Teens and Summer Driving a Dangerous Combination in Maine

The father of a young woman on trial for the death of two friends in a 2012 Maine auto accident tearfully testified before the jury about his daughter’s hospital bed confession.

As she recovered from the crash that killed both of her best friends, she told her parents why she veered off the road that January morning in Paris: Her cell phone rang. She turned her head and reached to grab it to see who was calling.

Bangor car accident attorneys note teens continue to face higher risks of traffic collisions when riding with other teens. And the more passengers in the car, the higher the risks. In this tragic case, both back seat passengers, ages 16 and 19, were killed. Another passenger in the front seat was injured as was the driver, who was just convicted of two counts of vehicular manslaughter. She faces a maximum 60 years in prison.

Her father did not come to the witness stand willingly. It was only after he was arrested following a failure to appear on a subpoena.

What this tragic case shows is how one poor decision can alter the course of so many people’s lives forever.

It was estimated at the time of the wreck, the vehicle was traveling 75 mph in a 50 mph zone.

While the legislature in Maine has been proactive in barring text messaging for all drivers, the state only forbids novice driver’s with learner’s permits or provisional licenses from using cell phones while operating a motor vehicle. This law includes both handheld and hands-free devices.

However, the fine for a violation is only $100, and it wouldn’t have helped in this situation anyway¬† – the driver was 19 with an adult driver’s license.

The Oxford County Superior Court verdict in this case is especially timely in that the car full of teens was reportedly leaving a party at the time of a crash. The driver’s blood-alcohol level was technically under the legal limit, but as a minor, she wasn’t supposed to be drinking at all – let alone drinking and driving. She also had traces of marijuana in her system. Although this crash occurred at the tail end of winter break, summer break is the time when the roadways are most dangerous for teens. It’s when teens are more frequently unsupervised for longer stretches, their time is less structured and they have more access to their parents’ vehicles.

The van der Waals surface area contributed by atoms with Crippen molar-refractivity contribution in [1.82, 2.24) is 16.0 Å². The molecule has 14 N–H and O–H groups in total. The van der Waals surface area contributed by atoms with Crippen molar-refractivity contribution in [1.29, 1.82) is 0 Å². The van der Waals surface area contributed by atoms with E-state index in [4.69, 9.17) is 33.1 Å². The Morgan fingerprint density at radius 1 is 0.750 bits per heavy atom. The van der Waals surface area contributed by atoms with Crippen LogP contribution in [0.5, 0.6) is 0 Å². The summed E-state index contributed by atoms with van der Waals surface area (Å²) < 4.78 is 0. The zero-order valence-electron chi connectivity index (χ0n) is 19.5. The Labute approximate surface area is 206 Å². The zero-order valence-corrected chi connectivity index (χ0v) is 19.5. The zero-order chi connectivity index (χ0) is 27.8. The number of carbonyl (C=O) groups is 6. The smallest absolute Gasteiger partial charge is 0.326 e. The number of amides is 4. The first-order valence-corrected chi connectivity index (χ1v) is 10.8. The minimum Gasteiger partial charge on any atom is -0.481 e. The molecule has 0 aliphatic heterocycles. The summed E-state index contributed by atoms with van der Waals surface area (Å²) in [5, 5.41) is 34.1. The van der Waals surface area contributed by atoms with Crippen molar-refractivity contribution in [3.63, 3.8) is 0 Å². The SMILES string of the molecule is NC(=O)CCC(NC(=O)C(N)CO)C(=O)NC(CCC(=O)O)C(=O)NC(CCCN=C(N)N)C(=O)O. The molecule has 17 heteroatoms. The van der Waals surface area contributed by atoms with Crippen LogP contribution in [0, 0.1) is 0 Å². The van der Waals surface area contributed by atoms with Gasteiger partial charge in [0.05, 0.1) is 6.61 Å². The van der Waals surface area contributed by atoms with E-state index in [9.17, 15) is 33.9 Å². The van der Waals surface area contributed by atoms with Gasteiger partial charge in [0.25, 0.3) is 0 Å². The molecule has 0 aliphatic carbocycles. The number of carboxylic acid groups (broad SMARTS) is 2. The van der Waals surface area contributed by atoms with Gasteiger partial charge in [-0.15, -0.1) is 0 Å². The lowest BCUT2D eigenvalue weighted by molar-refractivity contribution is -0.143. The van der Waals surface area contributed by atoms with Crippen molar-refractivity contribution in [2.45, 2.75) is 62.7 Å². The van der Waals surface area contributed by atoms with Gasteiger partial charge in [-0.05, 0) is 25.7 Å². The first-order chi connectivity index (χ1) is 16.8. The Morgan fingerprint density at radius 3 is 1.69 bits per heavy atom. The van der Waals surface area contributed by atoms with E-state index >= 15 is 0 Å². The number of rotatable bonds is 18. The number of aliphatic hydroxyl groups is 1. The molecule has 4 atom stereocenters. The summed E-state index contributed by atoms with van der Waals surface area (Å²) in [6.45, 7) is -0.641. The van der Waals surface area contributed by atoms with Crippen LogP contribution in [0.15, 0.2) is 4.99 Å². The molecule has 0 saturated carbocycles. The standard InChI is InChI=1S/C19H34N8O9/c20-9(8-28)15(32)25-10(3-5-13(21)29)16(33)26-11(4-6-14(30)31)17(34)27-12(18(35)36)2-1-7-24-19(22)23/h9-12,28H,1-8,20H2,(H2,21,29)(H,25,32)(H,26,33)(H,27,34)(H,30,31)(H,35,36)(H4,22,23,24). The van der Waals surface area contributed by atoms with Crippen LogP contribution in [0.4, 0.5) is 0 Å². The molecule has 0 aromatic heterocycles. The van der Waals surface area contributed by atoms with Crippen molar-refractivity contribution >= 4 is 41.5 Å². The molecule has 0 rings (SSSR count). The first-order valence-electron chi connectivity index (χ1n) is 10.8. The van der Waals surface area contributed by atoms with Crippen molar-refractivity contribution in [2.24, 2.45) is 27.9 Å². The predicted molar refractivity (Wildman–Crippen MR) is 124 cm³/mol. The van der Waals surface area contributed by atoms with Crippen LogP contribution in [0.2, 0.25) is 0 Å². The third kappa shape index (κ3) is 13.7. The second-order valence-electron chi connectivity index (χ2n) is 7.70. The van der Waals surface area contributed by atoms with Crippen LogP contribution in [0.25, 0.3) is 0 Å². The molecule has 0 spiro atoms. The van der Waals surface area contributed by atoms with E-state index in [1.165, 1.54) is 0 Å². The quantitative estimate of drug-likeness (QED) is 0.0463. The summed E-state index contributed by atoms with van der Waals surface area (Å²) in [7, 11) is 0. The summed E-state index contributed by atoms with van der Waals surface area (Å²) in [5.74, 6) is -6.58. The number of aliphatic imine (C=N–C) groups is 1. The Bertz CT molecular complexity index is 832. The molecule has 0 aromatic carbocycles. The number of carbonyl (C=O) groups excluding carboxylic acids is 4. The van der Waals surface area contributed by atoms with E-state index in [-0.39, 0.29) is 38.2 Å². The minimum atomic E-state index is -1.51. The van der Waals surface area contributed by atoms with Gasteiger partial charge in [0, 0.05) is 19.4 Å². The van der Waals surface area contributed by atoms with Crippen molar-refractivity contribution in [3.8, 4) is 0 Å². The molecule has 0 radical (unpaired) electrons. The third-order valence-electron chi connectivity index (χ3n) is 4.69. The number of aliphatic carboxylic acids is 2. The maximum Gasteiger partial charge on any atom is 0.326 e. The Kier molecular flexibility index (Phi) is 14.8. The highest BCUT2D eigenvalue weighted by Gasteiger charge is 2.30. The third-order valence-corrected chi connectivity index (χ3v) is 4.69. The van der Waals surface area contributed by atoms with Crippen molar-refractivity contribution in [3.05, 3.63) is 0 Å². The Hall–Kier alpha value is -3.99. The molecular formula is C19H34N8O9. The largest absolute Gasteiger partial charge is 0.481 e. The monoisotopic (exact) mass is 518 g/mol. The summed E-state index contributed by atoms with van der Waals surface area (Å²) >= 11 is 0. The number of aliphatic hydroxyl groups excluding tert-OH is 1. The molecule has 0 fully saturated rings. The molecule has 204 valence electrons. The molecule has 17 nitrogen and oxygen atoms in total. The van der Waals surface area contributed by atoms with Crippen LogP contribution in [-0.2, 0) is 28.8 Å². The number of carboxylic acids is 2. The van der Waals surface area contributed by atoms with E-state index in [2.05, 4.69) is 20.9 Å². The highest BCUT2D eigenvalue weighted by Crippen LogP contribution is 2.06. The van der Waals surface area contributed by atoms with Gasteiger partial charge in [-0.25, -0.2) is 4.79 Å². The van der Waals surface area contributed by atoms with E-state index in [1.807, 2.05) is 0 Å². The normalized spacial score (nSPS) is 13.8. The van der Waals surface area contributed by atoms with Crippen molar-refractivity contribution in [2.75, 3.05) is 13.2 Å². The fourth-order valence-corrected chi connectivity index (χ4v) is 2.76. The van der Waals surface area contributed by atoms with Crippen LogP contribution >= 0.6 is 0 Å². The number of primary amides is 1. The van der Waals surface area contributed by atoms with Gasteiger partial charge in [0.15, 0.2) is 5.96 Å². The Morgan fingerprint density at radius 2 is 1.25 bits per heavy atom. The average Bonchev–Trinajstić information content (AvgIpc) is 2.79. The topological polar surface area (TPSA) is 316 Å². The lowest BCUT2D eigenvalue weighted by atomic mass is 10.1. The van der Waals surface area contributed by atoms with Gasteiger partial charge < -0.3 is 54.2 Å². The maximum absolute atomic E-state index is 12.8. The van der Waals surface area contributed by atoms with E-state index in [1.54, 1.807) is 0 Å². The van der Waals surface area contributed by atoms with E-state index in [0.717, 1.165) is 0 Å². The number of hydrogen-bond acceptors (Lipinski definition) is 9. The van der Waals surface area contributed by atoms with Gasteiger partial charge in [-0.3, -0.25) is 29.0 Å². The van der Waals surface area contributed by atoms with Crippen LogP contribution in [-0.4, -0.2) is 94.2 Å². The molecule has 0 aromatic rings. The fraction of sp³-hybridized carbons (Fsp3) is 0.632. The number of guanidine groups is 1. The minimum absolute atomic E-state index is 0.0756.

The National Safety Council dubs the time period between Memorial Day and Labor Day the “100 Deadliest Days of Summer” for teens, with some 4,000 being killed nationally during that time over the course of the last five years.

Already this summer, we have seen numerous examples. In Rangeley, a teen from out-of-state who was set to graduate is instead in critical condition in a hospital bed fighting for her life after the 17-year-old driver of the vehicle (reportedly traveling at 90 mph), lost control and rolled on Route 4. She was one of three teens in the back seat, and one of five in the car.

In Hampden, Maine State Troopers report a 17-year-old teen lost control over vehicle and spun out on Interstate 95, careened backward into trees growing in the median. Her injuries were not believed to be life-threatening, but her vehicle was totaled.

These are not scenarios we hope to see repeated throughout the summer.

We encourage parents to speak with teens about responsible driving habits. Those include buckling up, refraining from drinking before driving, limiting the number of teen passengers and avoiding cell phone use. Traffic safety experts also advise parents to have a more structured routine for teens’ summers. Less idle time can mean less opportunity for trouble.

If you are the victim of a Bangor car accident, contact Peter Thompson & Associates at 1-800-804-2004 for a confidential consultation to discuss your rights.

Additional Resources:

Lowe’s father: Kristina said she was driving, distracted by phone, May 21, 2014, Staff Report, Sun-Journal

More Blog Entries:

Maine Supreme Court Takes on Underinsured Motorist Coverage, April 18, 2014, Bangor Personal Injury Lawyer Blog


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